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I couldn't seem to find anything with a nice write up or pictures (probably because it isn't warranted) but I figured I'd put this out there anyway. Maybe it'll end up with the other "vertically challenged" mods.

Also, this is my first real post here. Any (constructive) comments would be greatly appreciated!

I love my SV but it was just a bit too tall for me. On a good day, I have a 30" inseam, and trying to tip-toe down my very steep driveway just wasn't doing it for me, so I decided that some sort of lowering modification was in order.

After considering my options, I decided to have someone replace the seat foam. Unfortunately, I wanted to have it done in less than 24 hours, so that someone ended up being me. I have never done anything like this before, but I am extremely pleased with the results, so hopefully that will give some of you out there the courage to destroy your perfectly (not) good OEM seat. :)

In the end, I replaced the ~3" of factory foam with 1" of super-dense foam, netting me around two inches.

Let's get started, shall we?

My replacement foam of choice is actually a Dynamat product called DynaLiner. it comes in many thicknesses, but I chose a 1/2" thickness mainly because that's what I could find. However, it worked out really well. The foam is extremely dense and squishy. It actually reminds me of a neoprene or something of that sort. Also, it is adhesive-backed, which is pretty sweet. Just peel and stick...very easy to work with. I was also attracted to the Dynamat by the potential human "exhaust-gas" muffling effect. Just kidding. :) I bought an 18x24" scrap of DynaLiner from a local auto-customizing-type-shop.

The first step, obviously, is to remove your seat. Of course, I didn't take any pictures of this part, so you'll just have to use your imagination. On my bike, I had to remove a couple of trim panels (1 bolt each) to get to the bolts that attach the seat to the rest of the bike. (2 more bolts, one on each side)

Now you should have something that looks like this:


The next step is to get out the flat head screwdriver and needle-nose pliers, flip the seat over, and start pulling out alllllllllllllllllllllllllllllll those staples holding the vinyl seat cover in place. It's easier than it looks. :)


After you remove the cover, set it aside. You'll be left with the polyurethane seat foam attached to the plastic seat base. The foam is glued to the plastic at the front and back, but if you peel it off carefully, it should come off without issue.


Now, if you spent any time at all looking at the plastic seat base, you probably noticed that it's not exactly a nice, smooth surface. It has big holes and little crevices and is generally an unpleasant place to put your behind. Not that the OEM seat is very pleasant on the behind to begin with. To remedy this situation, I cut some pieces of the DynaLiner to size and stuck them inside the larger holes. (The largest piece of foam in the picture is just padding...)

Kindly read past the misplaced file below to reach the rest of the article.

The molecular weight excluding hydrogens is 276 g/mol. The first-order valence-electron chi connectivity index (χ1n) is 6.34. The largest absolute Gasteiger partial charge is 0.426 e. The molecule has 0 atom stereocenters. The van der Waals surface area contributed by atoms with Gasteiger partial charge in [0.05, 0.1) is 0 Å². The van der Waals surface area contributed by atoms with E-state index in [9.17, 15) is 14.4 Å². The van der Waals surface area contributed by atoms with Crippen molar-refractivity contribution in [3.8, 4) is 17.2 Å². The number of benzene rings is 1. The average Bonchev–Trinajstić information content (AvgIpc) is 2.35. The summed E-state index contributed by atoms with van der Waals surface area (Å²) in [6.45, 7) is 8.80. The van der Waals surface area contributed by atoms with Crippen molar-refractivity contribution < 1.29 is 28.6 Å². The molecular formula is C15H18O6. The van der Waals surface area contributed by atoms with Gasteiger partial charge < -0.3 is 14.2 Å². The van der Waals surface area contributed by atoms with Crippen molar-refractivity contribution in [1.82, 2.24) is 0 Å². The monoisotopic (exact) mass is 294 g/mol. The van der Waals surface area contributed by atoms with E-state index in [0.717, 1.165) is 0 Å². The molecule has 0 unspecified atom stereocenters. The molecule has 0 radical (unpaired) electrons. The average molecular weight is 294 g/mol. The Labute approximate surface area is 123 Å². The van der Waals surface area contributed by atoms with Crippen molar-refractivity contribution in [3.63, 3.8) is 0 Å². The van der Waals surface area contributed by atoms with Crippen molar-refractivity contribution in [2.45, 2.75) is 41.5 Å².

I sort of changed my seat design half-way through the process, so my extra padding ended up being in two medium-sized pieces rather than one large piece, as you can see in the picture. You can't tell in the finished product.


Now for the scary part. Take your big-'ol hunk of DynaLiner and lay it on top of the seat to get an idea of how it will fit on there. Once you've figured out how you'll align the DynaLiner, you can cut into it so it will go on nice and easy. I only made two cuts. Each cut is 5" long and the two cuts are 6" apart, giving you a 6" strip in the center that will run up the front side of the seat. The picture will give you a better idea of what I'm talking about.


Once you're satisfied with everything, peel off that huge piece of paper backing and (very carefully) stick the DynaLiner to your seat. Make sure everything is nice and smooth once it is in place. I was pretty impressed with the strength of the adhesive backing, and at the same time with how easy it seemed to be to peel it off and stick it back in place somewhere else. That said, I recommend doing it right the first time. :)


Now that the foam is in place, trim around the edges and use the scrap to fill in those two corners that the big piece didn't cover.


At this point, I did some more trimming around the edge and added a sort of beveled edge on the top side of the foam. It's a little difficult to see.


Now it's time for the most painful part. :) Grab that vinyl seat cover you removed and throw it over the top of your DynaLiner'd seat. The stock seat was kind of flat on top; now you've got a big U. What the heck are you supposed to do with that? Stretching and pulling. Stretch and pull as if your life depended on it. Start at the bottom of the U shape. (near the front end of the seat) Pull the vinyl as tight as you possibly can until it hugs the contours of the seat, then staple it in place. (I recommend a pneumatic stapler...the spring action models just don't have the power to drive into that plastic. Also, try not to use staples longer than about 1/4") Work your way to the back of the seat from there, and once the back is finished, you can tidy up the top/front edge.


If you've done everything well, you should have some achey muscles and a seat that looks like this:


Here's how it looks when reattached (click for larger version):
 

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My butt and nuts hurt just looking at that!! Bring on the Tucks pads and creme!!
 

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My butt and nuts hurt just looking at that!! Bring on the Tucks pads and creme!!
LOL...I'm not old enough for that sort of stuff yet ;) I'll deal with a little buttache if it means I can put my feet flat on the ground when I stop!
 
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